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Environmental Studies
Fluoride Frenzy

Fluoridation Frenzy

Introduction
History of Fluoridation
How Fluoride Works

Supporters
Opponents

What is going on now?

The Argents Against
The Internet Effect
Conclusion
References & Links


Comments & questions to:
ZacharyRyanLazar@gmail.com



How Fluoride Works

Dental caries, commonly known as cavities, are created when certain oral bacteria utilize sugars and carbohydrates from the food we eat and secrete an acid. This acid removes minerals from the teeth, causing dental caries. Fluoride adds minerals back to the tooth enamel, strengthening it and making it resistant to caries. (http://oralhealth.suite101.com/article.cfm/water_fluoridation)

            A variety of different types of fluoride compounds are used, with differing sources. Historically, the fluoride used is a byproduct of aluminum manufacturing and the creation of certain fertilizers. Prior to commercialization as a way to enrich the water, many of these compounds were considered hazardous waste. Fluoride sources for municipal water are abundant and inexpensive. Fluoride is added by water utility companies, at varying degrees of concentration depending on the natural fluoride content of the water. The optimum level is considered 1ppm.

Supporters of Fluoridation

            The original push for water fluoridation was heavily touted by dentists as a safe and effective measure to reduce cavities. The American Dental Association has officially endorsed municipal fluoridation for over 40 years. (http://www.ada.org/2467.aspx) They support universal fluoridation and point to a body of peer reviewed scientific evidence to support their claims. In 2005 the ADA released a 72 page report entitled ‘Fluoridation Facts’ which was made available on their website. The stated goal of this report is “setting the facts straight” on fluoride. This document dismisses the counter claims as “junk science” and warns against “erroneous health claims made against water fluoridation” (pg. 41) that are found on the internet. Recently, counterclaims have become prevalent that this report itself is based on outdated science. In the last few months, as part of a broader a website redesign, the ADA has removed their prominent link to this pdf. I host this PDF here. It is worthy of note however, that the ADA has also recently recommended limiting fluoride intake for infants and babies.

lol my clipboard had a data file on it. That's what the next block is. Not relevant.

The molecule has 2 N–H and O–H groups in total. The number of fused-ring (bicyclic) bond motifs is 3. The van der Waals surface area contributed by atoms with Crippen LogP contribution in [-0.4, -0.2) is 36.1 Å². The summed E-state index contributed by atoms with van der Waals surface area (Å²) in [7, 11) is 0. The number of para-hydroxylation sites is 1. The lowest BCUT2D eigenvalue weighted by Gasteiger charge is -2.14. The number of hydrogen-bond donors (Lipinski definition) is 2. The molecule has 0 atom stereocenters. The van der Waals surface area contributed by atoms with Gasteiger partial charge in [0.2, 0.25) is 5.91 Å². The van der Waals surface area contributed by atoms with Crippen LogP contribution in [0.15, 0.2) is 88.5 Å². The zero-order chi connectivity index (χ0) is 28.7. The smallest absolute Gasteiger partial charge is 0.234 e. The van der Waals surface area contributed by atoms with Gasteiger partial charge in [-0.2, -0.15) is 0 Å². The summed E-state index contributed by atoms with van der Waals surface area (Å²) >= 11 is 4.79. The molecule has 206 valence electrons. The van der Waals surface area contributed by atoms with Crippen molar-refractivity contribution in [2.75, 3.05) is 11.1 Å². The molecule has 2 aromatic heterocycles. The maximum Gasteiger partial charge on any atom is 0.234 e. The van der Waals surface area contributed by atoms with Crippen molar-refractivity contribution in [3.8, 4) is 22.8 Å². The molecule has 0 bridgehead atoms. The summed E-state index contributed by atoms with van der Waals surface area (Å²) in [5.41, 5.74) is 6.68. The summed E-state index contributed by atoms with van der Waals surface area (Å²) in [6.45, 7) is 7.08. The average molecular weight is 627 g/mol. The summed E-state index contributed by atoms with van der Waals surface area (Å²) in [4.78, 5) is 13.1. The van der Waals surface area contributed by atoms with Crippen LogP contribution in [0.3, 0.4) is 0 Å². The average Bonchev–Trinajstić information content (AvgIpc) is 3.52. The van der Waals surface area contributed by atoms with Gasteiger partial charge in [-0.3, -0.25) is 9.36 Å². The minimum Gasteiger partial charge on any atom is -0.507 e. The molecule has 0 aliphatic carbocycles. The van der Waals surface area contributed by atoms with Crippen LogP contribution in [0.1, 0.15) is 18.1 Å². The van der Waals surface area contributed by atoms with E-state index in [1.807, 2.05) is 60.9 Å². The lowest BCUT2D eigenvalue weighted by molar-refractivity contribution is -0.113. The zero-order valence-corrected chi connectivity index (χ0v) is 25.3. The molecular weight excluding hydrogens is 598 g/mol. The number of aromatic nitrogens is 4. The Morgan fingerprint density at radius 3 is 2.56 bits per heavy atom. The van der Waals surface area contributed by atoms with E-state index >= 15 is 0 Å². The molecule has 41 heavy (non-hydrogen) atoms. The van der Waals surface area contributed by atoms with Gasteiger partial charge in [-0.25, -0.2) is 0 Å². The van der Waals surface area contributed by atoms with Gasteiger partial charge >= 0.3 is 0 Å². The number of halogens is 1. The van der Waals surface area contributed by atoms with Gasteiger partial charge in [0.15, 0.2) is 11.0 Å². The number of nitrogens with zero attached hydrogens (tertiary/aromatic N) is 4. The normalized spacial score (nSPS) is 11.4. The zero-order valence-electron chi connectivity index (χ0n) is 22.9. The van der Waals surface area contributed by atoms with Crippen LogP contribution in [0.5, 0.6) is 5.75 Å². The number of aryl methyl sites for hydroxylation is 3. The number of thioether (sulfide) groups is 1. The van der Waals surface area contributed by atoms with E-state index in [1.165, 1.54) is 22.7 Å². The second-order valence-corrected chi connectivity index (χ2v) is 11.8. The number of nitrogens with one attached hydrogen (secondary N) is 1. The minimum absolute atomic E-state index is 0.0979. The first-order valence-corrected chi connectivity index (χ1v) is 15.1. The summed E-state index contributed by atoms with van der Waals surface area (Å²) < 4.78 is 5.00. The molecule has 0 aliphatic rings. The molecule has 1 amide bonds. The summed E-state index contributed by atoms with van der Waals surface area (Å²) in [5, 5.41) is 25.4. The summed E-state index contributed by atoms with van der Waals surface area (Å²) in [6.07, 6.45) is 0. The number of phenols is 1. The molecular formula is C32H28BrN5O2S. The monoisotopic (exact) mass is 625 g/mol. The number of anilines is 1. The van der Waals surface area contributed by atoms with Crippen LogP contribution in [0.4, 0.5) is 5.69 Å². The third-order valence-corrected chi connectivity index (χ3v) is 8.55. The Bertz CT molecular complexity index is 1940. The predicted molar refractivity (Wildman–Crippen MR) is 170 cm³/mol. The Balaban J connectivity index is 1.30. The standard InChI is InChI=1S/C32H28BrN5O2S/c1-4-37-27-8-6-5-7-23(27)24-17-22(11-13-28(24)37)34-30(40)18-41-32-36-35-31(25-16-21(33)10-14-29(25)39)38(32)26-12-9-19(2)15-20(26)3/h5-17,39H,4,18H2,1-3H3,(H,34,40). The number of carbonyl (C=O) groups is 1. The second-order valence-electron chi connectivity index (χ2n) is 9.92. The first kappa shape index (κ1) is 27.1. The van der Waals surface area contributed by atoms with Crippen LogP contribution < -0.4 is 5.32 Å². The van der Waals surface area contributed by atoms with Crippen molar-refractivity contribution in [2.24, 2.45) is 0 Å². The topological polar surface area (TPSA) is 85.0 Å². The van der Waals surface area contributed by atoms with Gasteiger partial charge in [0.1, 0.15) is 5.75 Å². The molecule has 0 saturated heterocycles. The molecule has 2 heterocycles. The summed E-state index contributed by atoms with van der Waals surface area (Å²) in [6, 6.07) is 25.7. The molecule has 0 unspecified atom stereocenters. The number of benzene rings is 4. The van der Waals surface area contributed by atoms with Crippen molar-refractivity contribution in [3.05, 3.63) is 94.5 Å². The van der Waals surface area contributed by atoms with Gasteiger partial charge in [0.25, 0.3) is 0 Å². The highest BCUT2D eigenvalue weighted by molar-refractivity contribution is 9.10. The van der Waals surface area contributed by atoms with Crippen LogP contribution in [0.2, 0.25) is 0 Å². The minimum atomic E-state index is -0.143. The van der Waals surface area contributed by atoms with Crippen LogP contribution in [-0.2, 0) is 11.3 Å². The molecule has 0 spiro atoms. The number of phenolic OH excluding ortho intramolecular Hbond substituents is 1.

The Center for Disease Control also supports community water fluoridation, as do less widely known groups including the American Academy of Family Pediatricians and the American Council on Science and Health. They cite the same primary reasons for support as the ADA.

Opponents of  Fluoridation

            The anti-fluoridation movement tends to get a bad rap. This is in part due to its origins. When fluoridation first began in the cold war era, many anti-fluoridation activists opposed the practice due to suspicions that it was part of a communist plot to poison US drinking water. When the Soviet Union began fluoridating their own water, this group lost a great deal of steam and credibility. They have since rebounded with concerns raised by scientific evidence.